Wellness real estate market nearly doubles between 2017-2020, finds new GWI research
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Wellness real estate market nearly doubles between 2017-2020, finds new GWI research

Wellness real estate grew 22 per cent during 2020
Wellness real estate is heavily concentrated in North America, Asia-Pacific and Europe
The US, China, Australia, UK, Japan, France and Germany account for 82 per cent of the wellness real estate market
International wellness residential projects grew from 740 in 2017 to an estimated 2,300+ today
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We predicted demand would soon hit like a tsunami and now that moment has arrived

From 2017-2020, the global wellness real estate market expanded from US$148bn (€126bn,£109bn) to US$275bn (€235bn, £203bn).

These figures were released today (28 September) in the Global Wellness Institute’s (GWI) new study, called Wellness Real Estate: Looking Beyond COVID-19.

The GWI defines wellness real estate as the construction of residential and commercial/institutional properties that incorporate intentional wellness elements into their design, materials and building, as well as their amenities, services and/or programming.

The report provides market data and growth rates for both 2017-2019 and 2019-2020 – to capture 'the pandemic effect' – for every global region and the top 20 national markets, as well as forecasting key shifts that will define the market post-COVID.

Key findings

  • Prior to the pandemic, the global wellness real estate sector grew 22 per cent on average each year between 2017-2019, compared with 5.4 per cent growth for construction overall.
    • The wellness real estate sector still continued to grow 22 per cent during 2020, despite the pandemic and overall construction shrinking by -2.5 per cent.
    • Wellness real estate is heavily concentrated in North America, Asia-Pacific and Europe. Each market clocked exponential recent growth, with the North American and Asian markets nearly doubling from 2017-2020.
    • The US, China, Australia, UK, Japan, France and Germany account for 82 per cent of the wellness real estate market. The US and China alone comprise roughly 60 per cent.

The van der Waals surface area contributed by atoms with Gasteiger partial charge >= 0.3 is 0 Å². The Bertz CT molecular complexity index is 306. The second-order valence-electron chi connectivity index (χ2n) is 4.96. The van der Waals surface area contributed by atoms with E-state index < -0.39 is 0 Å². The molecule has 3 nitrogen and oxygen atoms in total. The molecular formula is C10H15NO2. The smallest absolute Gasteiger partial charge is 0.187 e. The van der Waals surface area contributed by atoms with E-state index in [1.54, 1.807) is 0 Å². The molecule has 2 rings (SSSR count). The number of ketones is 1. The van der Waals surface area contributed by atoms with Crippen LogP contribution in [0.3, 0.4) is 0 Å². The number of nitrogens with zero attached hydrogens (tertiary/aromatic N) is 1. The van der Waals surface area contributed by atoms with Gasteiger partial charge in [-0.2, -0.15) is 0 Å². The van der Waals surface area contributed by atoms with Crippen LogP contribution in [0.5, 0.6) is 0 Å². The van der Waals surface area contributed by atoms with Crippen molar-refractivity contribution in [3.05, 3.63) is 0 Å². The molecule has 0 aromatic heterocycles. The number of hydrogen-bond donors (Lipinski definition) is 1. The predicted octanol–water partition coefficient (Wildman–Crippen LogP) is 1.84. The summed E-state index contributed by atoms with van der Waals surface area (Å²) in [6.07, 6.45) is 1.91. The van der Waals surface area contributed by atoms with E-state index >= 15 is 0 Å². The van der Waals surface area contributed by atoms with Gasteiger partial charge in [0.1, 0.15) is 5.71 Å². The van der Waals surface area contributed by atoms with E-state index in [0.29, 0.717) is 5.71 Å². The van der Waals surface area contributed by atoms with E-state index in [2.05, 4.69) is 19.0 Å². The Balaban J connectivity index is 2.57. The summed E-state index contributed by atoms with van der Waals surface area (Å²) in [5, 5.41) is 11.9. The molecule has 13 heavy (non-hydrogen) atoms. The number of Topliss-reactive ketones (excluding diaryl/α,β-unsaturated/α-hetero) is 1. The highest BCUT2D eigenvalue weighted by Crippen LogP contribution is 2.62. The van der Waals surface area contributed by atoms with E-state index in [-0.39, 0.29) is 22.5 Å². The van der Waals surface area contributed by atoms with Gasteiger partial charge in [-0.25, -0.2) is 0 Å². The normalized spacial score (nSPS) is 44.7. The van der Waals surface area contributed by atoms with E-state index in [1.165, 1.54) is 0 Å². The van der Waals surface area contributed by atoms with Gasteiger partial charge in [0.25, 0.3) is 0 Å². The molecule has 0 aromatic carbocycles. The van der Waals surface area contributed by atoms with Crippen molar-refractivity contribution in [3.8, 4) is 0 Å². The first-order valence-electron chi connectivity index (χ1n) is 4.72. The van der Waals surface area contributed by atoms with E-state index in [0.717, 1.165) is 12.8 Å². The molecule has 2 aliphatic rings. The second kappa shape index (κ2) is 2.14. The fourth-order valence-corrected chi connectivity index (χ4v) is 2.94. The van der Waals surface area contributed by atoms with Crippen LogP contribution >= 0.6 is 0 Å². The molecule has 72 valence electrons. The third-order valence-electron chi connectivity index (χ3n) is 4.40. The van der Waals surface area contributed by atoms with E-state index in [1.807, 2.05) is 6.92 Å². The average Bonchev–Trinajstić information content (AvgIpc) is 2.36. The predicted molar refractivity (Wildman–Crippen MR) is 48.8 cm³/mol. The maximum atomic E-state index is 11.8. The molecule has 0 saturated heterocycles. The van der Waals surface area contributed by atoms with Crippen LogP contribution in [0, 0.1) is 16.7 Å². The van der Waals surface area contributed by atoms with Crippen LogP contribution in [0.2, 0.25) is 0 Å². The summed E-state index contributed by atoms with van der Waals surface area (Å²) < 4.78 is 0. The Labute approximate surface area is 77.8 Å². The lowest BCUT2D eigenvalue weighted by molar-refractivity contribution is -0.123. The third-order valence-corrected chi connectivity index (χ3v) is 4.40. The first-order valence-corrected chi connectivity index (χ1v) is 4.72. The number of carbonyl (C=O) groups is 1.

• Japan (360 per cent) and Canada (240 per cent) exhibited standout growth in the sector between 2017 and 2020.
    • The US, China, UK, France, Netherlands, Denmark, Switzerland, Singapore, Norway, Italy and Finland nearly all doubled their markets.
    • International wellness residential projects grew from 740 in 2017 to an estimated 2,300+ today.

    These research highlights were presented at the GWI’s inaugural Wellness Real Estate & Communities Symposium.

    The event brought together investors, developers, architects, designers and medical experts to discuss the future of this market. Learn more here about accessing the full day of presentations and research packages.

    “Just three years ago, wellness real estate was a concept not well understood by consumers, builders, developers or investors, but we predicted demand would soon hit like a tsunami,” said Ophelia Yeung, GWI senior research fellow and report co-author, “that moment has arrived.”

    “The pandemic has driven the idea of ‘building for human health’ into the mainstream consumer consciousness, and the recent market growth far exceeded our predictions, as well as general economic growth trends.”

    The GWI first defined and measured this sector in its 2018 Build Well to Live Well report.

    “So many macro forces – our fast-ageing world, our stress and loneliness crises, the rise of remote work and a consumer demanding more sustainable living – means the growth trajectory for wellness homes and building design will only rise,” said Katherine Johnston, GWI senior research fellow and report co-author.

    “But COVID-19 forced us to see our homes and built environment in a radically new light, as the protectors and enablers of our very health and wellbeing.

    “Wellness real estate is now quickly moving from elective to essential.”

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    From 2017-2020, the global wellness real estate market expanded from US$148bn (€126bn,£109bn) to US$275bn (€235bn, £203bn).
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